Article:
Heeding his own call to welcome those displaced with open arms, Pope Francis has revealed that two Syrian refugee families have been found and housed in the Vatican itself - and will remain there "until the Lord wants."
"Yes, yes, yes, they are already there," the pope said of the two families now living in the Vatican. "And Cardinal Comastri did this, my Vicar General for the Vatican, with him the head of the Almonry, who is Bishop Konrad Krajewski, who works with the people, with the homeless. It's he who made the showers under the colonnade, the barber's service. It's truly wonderful, that he brings people from the street to see the Museums and the Sistine Chapel."
When asked how long the families will stay, the pontiff responded, "Until the Lord wants. No one knows this, how it's going to end, no?"
Since March 2011 when the Syrian conflict began, over 4 million people have fled their war-torn country, and have been hoping to be relocated to Europe and other Western states. According to an official UN report, more than 220,000 lives have been lost and over 12.2 million people "continue to require life-saving aid."
Pope Francis, himself the son of immigrants, has issued a call to Europe to welcome more migrants. He has urged every parish, every religious institution and every monastery welcome a family and suggested that near-empty convents could even be used to house refugee families.
"A family gives more assurance of stability, a little to avoid infiltrations of another type," he said.
"When I speak of a parish welcoming a family, I'm not saying they're going to live at the rectory, at the parish residence, but that the parish community sees to it there is a place, a corner of a school to make a small apartment or, in the worst case, rent a modest apartment for the family, but that they have a roof, to be welcomed, and that they are integrated into the community. And there were many reactions. Many, many, right? There are convents that are almost empty."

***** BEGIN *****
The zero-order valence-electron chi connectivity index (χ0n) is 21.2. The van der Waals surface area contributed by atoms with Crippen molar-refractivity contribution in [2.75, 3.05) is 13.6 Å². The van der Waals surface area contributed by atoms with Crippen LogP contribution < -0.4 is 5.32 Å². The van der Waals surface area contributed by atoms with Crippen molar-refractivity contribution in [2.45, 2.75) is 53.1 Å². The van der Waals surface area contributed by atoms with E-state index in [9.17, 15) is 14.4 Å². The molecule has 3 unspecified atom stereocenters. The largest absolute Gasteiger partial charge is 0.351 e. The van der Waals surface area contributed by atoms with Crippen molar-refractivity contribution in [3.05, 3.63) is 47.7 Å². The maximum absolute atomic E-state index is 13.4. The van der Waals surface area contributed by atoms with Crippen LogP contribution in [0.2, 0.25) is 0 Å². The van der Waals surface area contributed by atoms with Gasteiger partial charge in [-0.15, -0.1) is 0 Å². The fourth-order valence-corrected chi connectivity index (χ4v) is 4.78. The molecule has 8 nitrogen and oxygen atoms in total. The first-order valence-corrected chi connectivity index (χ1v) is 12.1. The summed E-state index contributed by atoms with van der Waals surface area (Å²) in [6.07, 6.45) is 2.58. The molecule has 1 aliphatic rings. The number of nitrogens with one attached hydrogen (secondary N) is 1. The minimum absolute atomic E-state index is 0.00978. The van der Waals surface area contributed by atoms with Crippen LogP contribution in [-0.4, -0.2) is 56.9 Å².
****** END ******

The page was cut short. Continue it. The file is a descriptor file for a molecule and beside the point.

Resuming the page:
The pontiff has acknowledged, however, that ISIS terrorists could sneak into Europe and even attack the Vatican by blending in with refugees seeking asylum.
"The truth is that just [250 miles] from Sicily there is an incredibly cruel terrorist group. So there is a danger of infiltration, this is true," Francis told Radio Renascenca. "Nobody said Rome would be immune to this threat. But you can take precautions," he stated.
Despite such concerns, the Pope warned that Europe's refugee crisis is just the "tip of the iceberg," sparked by an "unjust" global economic system forcing hundreds of thousands of people to flee war and poverty in search of better lives.
"We see these refugees, these poor people who are escaping from war, escaping from hunger, but that's the tip of the iceberg," he said. "But underlying that is the cause, and the cause is a socio-economic system that is bad, unjust, because within an economic system, within everything, within the world, speaking of the ecological problem, within the socio-economic society, in politics, the person always has to be the centre.
"And today's dominant economic system has removed the person from the centre, and at the centre is the god of money. It's the fashionable god today. I mean, there are statistics."